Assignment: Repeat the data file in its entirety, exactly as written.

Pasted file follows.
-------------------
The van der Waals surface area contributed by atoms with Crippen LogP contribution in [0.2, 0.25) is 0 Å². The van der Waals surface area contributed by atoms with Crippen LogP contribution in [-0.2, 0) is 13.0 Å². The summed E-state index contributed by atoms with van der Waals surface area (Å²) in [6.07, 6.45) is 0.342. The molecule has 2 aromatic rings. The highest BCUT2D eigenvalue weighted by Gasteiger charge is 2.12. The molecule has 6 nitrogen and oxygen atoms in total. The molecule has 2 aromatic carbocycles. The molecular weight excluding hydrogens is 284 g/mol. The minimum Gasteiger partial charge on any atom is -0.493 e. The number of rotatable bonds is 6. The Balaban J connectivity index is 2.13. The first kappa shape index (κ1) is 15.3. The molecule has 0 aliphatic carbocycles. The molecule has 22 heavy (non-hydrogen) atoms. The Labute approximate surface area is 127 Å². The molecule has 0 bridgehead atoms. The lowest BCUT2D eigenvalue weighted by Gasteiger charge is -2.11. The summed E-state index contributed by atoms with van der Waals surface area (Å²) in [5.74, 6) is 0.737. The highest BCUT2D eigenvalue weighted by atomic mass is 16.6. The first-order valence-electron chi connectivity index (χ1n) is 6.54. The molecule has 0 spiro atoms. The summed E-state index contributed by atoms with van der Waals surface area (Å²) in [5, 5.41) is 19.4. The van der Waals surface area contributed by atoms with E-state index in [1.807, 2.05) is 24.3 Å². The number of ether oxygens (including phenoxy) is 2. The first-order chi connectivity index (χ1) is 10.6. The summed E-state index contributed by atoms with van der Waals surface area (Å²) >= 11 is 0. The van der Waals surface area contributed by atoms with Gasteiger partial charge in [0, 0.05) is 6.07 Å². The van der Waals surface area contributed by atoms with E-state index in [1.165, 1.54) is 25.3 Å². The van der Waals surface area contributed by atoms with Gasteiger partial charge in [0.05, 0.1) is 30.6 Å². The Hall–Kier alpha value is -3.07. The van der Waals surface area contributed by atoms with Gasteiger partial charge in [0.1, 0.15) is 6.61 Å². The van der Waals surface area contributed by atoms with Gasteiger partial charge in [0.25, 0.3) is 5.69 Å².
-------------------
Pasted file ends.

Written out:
The van der Waals surface area contributed by atoms with Crippen LogP contribution in [0.2, 0.25) is 0 Å². The van der Waals surface area contributed by atoms with Crippen LogP contribution in [-0.2, 0) is 13.0 Å². The summed E-state index contributed by atoms with van der Waals surface area (Å²) in [6.07, 6.45) is 0.342. The molecule has 2 aromatic rings. The highest BCUT2D eigenvalue weighted by Gasteiger charge is 2.12. The molecule has 6 nitrogen and oxygen atoms in total. The molecule has 2 aromatic carbocycles. The molecular weight excluding hydrogens is 284 g/mol. The minimum Gasteiger partial charge on any atom is -0.493 e. The number of rotatable bonds is 6. The Balaban J connectivity index is 2.13. The first kappa shape index (κ1) is 15.3. The molecule has 0 aliphatic carbocycles. The molecule has 22 heavy (non-hydrogen) atoms. The Labute approximate surface area is 127 Å². The molecule has 0 bridgehead atoms. The lowest BCUT2D eigenvalue weighted by Gasteiger charge is -2.11. The summed E-state index contributed by atoms with van der Waals surface area (Å²) in [5.74, 6) is 0.737. The highest BCUT2D eigenvalue weighted by atomic mass is 16.6. The first-order valence-electron chi connectivity index (χ1n) is 6.54. The molecule has 0 spiro atoms. The summed E-state index contributed by atoms with van der Waals surface area (Å²) in [5, 5.41) is 19.4. The van der Waals surface area contributed by atoms with E-state index in [1.807, 2.05) is 24.3 Å². The number of ether oxygens (including phenoxy) is 2. The first-order chi connectivity index (χ1) is 10.6. The summed E-state index contributed by atoms with van der Waals surface area (Å²) >= 11 is 0. The van der Waals surface area contributed by atoms with Gasteiger partial charge in [0, 0.05) is 6.07 Å². The van der Waals surface area contributed by atoms with E-state index in [1.165, 1.54) is 25.3 Å². The van der Waals surface area contributed by atoms with Gasteiger partial charge in [0.05, 0.1) is 30.6 Å². The Hall–Kier alpha value is -3.07. The van der Waals surface area contributed by atoms with Gasteiger partial charge in [0.1, 0.15) is 6.61 Å². The van der Waals surface area contributed by atoms with Gasteiger partial charge in [0.25, 0.3) is 5.69 Å².